The “Ferguson October” movement took a surprising turn on Sunday when a group of young protesters challenged NAACP president Cornell William Brooks and religious leaders at Chaifetz Arena in St. Louis.
In a conversation with HuffPost Live, activist and journalist Rosa Clemente recounted the event and described an emerging generational split among the demonstrators.
“Last night there was a huge gathering of over 3,000 people, and at some point the young people stood up in the audience turned their backs on the president of the NAACP and a lot of the clergy and started chanting and getting very upset because they felt they weren’t being heard,” Clemente said.
While Clemente acknowledged the “intergenerational work” occurring within the movement, last night’s powerful rejection symbolized the way in which young demonstrators are holding their leaders accountable for stagnant progress.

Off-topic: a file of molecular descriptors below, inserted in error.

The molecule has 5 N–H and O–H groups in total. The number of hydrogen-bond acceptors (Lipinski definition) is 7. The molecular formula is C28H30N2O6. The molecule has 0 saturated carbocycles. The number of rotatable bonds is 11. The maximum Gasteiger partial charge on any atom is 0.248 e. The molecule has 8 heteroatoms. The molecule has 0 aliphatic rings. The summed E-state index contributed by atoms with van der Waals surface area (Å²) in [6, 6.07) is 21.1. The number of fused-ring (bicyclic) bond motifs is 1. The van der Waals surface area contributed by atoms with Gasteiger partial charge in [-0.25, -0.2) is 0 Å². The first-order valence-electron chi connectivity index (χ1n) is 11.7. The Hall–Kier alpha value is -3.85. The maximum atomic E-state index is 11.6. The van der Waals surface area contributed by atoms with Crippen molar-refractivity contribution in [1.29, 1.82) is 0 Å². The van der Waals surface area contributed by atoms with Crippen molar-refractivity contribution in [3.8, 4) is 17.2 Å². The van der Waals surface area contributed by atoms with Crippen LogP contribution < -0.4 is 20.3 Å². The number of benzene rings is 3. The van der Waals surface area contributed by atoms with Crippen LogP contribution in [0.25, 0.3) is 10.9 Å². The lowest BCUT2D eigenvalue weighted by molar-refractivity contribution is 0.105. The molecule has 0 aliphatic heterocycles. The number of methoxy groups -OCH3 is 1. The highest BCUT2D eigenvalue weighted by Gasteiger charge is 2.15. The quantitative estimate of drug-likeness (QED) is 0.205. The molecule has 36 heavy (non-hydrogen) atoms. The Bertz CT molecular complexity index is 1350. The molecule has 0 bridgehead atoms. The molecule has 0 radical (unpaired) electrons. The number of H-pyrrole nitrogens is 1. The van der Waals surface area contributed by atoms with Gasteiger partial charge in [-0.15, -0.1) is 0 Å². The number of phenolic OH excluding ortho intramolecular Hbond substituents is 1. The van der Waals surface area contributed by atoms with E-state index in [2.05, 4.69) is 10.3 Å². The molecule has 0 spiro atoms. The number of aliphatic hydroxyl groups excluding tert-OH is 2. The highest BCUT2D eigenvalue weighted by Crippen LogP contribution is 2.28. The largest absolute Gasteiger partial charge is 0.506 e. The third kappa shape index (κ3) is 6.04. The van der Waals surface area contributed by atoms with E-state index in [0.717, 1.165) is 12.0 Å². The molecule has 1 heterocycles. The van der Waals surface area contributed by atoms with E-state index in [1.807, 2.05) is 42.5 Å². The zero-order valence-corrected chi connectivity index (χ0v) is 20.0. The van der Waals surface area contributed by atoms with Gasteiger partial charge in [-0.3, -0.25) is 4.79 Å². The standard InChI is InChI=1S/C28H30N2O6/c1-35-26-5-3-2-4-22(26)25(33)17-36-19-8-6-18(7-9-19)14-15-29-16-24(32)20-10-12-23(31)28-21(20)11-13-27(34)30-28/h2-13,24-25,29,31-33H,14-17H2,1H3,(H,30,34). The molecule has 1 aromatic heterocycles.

“It literally changed the nature of a gathering that seemed to be disconnected from the lived reality of what these young people are facing,” she said. “And when they took that space over ... they did the work. And now the older generation’s work is now to repent for having let down this generation.”
Catch the full HuffPost Live conversation about the latest from #FergusonOctober here.
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